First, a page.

ISU scholar health insurance program enacts changes for graduate, professional students

Michelle Schoening

In keeping with the Affordable Care Act, changes were made to the Student and Scholar Health Insurance Program, provided by Iowa State.

Now students can be covered under their parents’ insurance until the age of 26, and the insurance program no longer has an annual limit against claims, which was $250,000.

“[Domestic graduate students] can enroll in our SSHIP plan, they can stay with their parents until the age of 26 or they can purchase coverage through an exchange,” said Michael Otis, director of human resource services. 

Otis said graduate and post-doctoral students have different options to accommodate those with families as well as those who are not on assistantship.

“Domestic graduate assistants or international graduate assistants are automatically enrolled in SSHIP and their premium under the coverage is being paid for by their department or college,” Otis said. 

Under the new health care law, states can build independent exchanges, participate in a federal exchange or have a partnership exchange. Iowa has a partnership exchange, which means its plan will mimic what the federal government is doing but is run by the state.

There are four different types of plans offered through the new health care exchanges: bronze, silver, gold and platinum.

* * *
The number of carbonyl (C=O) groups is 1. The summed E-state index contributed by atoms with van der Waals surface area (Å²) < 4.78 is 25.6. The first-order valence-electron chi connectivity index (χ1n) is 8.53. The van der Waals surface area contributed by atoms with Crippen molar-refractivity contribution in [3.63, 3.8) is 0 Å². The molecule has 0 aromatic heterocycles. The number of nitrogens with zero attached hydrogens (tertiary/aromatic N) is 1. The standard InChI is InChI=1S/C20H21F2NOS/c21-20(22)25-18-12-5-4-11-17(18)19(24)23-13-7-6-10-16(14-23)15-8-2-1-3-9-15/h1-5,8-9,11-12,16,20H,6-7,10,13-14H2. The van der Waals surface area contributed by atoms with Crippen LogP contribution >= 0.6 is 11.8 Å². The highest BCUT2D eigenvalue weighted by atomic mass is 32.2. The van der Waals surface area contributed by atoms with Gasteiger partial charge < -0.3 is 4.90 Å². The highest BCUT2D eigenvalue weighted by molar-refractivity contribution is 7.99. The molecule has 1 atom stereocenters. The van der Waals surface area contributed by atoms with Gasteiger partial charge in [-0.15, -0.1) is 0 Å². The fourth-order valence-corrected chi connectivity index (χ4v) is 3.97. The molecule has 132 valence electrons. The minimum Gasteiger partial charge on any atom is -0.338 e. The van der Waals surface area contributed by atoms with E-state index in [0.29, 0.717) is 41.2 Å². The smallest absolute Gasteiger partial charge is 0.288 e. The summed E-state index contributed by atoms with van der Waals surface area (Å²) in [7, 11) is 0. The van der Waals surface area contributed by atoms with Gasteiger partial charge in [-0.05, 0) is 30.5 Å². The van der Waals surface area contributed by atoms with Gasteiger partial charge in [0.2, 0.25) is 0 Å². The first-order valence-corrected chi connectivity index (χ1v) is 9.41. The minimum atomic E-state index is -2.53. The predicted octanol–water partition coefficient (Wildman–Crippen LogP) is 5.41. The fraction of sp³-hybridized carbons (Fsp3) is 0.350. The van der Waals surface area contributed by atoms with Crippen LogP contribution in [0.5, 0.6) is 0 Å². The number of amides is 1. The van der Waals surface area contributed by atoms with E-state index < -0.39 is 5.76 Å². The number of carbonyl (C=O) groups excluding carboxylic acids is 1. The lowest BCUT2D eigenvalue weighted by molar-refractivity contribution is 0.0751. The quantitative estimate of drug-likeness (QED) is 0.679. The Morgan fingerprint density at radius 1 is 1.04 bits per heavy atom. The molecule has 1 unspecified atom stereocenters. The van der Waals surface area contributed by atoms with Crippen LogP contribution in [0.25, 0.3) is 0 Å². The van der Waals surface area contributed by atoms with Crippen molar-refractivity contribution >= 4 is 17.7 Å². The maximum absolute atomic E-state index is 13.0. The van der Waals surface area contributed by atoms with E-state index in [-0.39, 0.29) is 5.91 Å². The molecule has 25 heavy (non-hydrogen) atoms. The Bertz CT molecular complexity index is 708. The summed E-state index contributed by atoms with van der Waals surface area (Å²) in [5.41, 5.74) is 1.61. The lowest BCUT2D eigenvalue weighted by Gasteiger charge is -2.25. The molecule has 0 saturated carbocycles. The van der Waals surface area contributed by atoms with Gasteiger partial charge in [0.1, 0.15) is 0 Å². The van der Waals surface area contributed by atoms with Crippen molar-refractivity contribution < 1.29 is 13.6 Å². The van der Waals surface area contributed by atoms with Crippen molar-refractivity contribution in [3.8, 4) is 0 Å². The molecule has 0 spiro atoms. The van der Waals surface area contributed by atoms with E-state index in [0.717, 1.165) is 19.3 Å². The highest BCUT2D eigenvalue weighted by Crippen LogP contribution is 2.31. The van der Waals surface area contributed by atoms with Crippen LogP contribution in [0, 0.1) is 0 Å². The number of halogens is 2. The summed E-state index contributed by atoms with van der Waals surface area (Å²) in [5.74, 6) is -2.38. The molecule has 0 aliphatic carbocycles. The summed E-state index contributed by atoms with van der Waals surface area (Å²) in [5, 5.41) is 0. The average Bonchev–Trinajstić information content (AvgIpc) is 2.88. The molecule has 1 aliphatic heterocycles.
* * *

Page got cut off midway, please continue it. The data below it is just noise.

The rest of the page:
The difference between the bronze plan, which is very basic coverage, and platinum, which is meant for those with a lot of health care needs, is the amount paid for the premium and copays.

The platinum plan will have a higher premium cost but will pay a lower share of the costs out-of-pocket.

“Our student insurance plan is right in between the silver and the gold,” Otis said. “We have a very good plan; I think it is very competitive with what they can find in the market plan.”

Stephanie Kratzer, graduate student in food science and human nutrition, said the student health care plan allows for great care right on campus.

“For me, Thielen [Student Health Center] has been both affordable and worth the money,” Kratzer said. “I have been very pleased with the quality of health care I have received.”

Otis explained the intent of the health care reform law is that everybody has health insurance.

For students who do not believe they need to have health insurance because they are young and healthy have until 2014 to gain coverage or face a penalty of $95.

The penalty will only apply to those who do not provide proof of insurance when taxes are filed at the end of 2014. However, the penalty increases to $695 in 2016.

“Part of the reason that [Iowa State] offers a student insurance plan, we really think, that [it] is a protection of education,” Otis said. “We know education is very expensive, and having insurance adds an additional cost to the education.”

Otis said he does not see the government shutdown disrupting the plans for health care reform. Kratzer has not seen any effects regarding health care resulting from the shutdown.

“I have not made any changes with respect to health care based on the government shutdown, and I do not anticipate making any changes at this time,” Kratzer said.

For questions on health care and exploring the options, students can visit or email questions to [email protected]